Inside, each piece of furniture has its place and orientation, the sofas, the chairs adorned by cloth covers too easily wrinkled and caught in the spaces between the cushions. Throw pillows are returned each day to their proper position. The pool table is showing its age, the felt torn and the legs less stable. One can complain, or enjoy the added challenge. The library has been stripped nearly bare as the journals are now entirely digital. Yet the aroma from the kitchen, the sound of the kettle boiling, the light wind buffeting the west-facing windows all say, ‘Welcome home!’.

By mid-afternoon intense conversations unfold as the engaged astronomers rise and those of us who retain fairly normal sleeping hours share the dining hall and common space. Steven, Retha, and I, the next day joined by Willie and Lisa covered more topics than I do recall, from the generation of water from humid air to the politics of South Africa, to data reduction and the application of Machine Learning against the wishes of those who are not yet ready to let go of their scripts and proved techniques.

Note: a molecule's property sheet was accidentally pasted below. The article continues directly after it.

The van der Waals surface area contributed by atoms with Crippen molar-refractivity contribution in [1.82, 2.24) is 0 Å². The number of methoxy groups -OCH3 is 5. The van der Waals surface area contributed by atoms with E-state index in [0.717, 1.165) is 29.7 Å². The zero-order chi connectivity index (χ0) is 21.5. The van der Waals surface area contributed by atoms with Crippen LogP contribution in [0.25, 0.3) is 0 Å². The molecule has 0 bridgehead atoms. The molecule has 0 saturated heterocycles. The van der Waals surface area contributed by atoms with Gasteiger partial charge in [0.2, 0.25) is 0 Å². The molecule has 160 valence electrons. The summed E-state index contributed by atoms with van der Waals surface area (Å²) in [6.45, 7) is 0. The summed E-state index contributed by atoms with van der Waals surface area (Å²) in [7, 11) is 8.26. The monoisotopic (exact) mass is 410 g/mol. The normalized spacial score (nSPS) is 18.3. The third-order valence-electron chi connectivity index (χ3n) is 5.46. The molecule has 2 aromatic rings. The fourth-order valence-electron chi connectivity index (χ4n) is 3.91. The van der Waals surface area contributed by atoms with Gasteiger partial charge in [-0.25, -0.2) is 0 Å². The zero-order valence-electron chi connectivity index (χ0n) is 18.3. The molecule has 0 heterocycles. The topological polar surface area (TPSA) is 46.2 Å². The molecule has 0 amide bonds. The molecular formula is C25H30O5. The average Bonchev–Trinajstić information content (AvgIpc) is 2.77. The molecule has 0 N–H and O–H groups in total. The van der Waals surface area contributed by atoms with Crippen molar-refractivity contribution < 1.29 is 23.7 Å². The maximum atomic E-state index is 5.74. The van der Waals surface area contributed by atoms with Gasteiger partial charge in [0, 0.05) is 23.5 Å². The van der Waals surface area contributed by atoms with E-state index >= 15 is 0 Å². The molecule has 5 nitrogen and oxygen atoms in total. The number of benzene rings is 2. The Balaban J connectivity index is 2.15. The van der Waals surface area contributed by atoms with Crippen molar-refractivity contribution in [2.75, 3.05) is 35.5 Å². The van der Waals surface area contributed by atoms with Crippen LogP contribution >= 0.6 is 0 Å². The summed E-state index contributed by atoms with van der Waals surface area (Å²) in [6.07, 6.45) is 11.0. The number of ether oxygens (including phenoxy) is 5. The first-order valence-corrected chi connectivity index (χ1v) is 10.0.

With all telescopes at the SAAO observatory now capable of being remotely controlled, there is debate about the value of sending astronomers to these remote locations. For certain, the mechanical aspects of pointing the instrument to a distant object, capturing photons, and moving onto the next can be done without a being on-site. Yet, it is the draw of the dark night skies, the bliss of isolation, those moments of being only here, right now, that draw us into this place.

It is my experience and my hope that astronomers will continue to come to these places for the same reason we venture to witness the elephant and the lion, not on-screen. The sound of the wind whipping over the top of the open dome, the smell of the machine oil, the sensation that one has stepped into a spacecraft destined for anywhere cannot be reproduced through a remote connection.

Until the next visit to Sutherland, I will recall that for those brief four days, I enjoyed a return to one of my safe spaces, where both the routine and unexpected unfold every night.

By | 2018-05-17T00:12:23+00:00 September 16th, 2017|2017, Looking up!, Out of Africa|Comments Off on The Elephant, the Lion, and the Skies of the Karoo

Earth to Mars, A Journey for Us All

Science Cafe Cape Town
29 October 2015

Science Cafe Cape Town with Kai Staats Science Cafe Cape Town with Kai Staats

A week ago Thursday, October 29, I was honoured by the opportunity to speak to the Science Cafe Cape Town. Held at Truth Coffee, the Science Cafe offers “monthly meetups for anyone with a curiosity in science, a chance to chat with local experts about cutting-edge research in a relaxed setting.”